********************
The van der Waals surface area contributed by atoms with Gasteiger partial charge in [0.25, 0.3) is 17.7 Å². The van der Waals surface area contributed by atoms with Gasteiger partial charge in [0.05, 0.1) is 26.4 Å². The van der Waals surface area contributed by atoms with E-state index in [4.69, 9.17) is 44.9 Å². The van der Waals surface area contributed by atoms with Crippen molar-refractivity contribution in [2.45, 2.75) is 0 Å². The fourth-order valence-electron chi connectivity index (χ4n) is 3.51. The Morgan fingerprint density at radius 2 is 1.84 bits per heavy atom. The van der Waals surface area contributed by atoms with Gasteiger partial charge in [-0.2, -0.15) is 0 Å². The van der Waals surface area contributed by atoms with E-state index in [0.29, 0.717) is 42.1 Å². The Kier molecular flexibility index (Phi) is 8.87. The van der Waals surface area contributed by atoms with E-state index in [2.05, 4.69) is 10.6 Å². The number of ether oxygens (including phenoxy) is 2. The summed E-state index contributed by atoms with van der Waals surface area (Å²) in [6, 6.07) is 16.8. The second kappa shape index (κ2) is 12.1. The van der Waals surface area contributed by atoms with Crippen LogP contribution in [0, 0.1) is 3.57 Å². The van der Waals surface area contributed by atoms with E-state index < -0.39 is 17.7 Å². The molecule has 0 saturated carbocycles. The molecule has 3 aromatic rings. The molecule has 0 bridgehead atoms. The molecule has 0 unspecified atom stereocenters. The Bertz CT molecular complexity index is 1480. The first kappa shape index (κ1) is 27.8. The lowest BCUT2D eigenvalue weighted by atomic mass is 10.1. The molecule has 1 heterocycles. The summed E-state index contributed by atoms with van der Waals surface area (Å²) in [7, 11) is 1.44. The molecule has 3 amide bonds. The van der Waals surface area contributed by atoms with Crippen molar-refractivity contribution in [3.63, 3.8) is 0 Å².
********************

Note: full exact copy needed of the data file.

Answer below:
The van der Waals surface area contributed by atoms with Gasteiger partial charge in [0.25, 0.3) is 17.7 Å². The van der Waals surface area contributed by atoms with Gasteiger partial charge in [0.05, 0.1) is 26.4 Å². The van der Waals surface area contributed by atoms with E-state index in [4.69, 9.17) is 44.9 Å². The van der Waals surface area contributed by atoms with Crippen molar-refractivity contribution in [2.45, 2.75) is 0 Å². The fourth-order valence-electron chi connectivity index (χ4n) is 3.51. The Morgan fingerprint density at radius 2 is 1.84 bits per heavy atom. The van der Waals surface area contributed by atoms with Gasteiger partial charge in [-0.2, -0.15) is 0 Å². The van der Waals surface area contributed by atoms with E-state index in [0.29, 0.717) is 42.1 Å². The Kier molecular flexibility index (Phi) is 8.87. The van der Waals surface area contributed by atoms with E-state index in [2.05, 4.69) is 10.6 Å². The number of ether oxygens (including phenoxy) is 2. The summed E-state index contributed by atoms with van der Waals surface area (Å²) in [6, 6.07) is 16.8. The second kappa shape index (κ2) is 12.1. The van der Waals surface area contributed by atoms with Crippen LogP contribution in [0, 0.1) is 3.57 Å². The van der Waals surface area contributed by atoms with E-state index < -0.39 is 17.7 Å². The molecule has 0 saturated carbocycles. The molecule has 3 aromatic rings. The molecule has 0 bridgehead atoms. The molecule has 0 unspecified atom stereocenters. The Bertz CT molecular complexity index is 1480. The first kappa shape index (κ1) is 27.8. The lowest BCUT2D eigenvalue weighted by atomic mass is 10.1. The molecule has 1 heterocycles. The summed E-state index contributed by atoms with van der Waals surface area (Å²) in [7, 11) is 1.44. The molecule has 3 amide bonds. The van der Waals surface area contributed by atoms with Crippen molar-refractivity contribution in [3.63, 3.8) is 0 Å².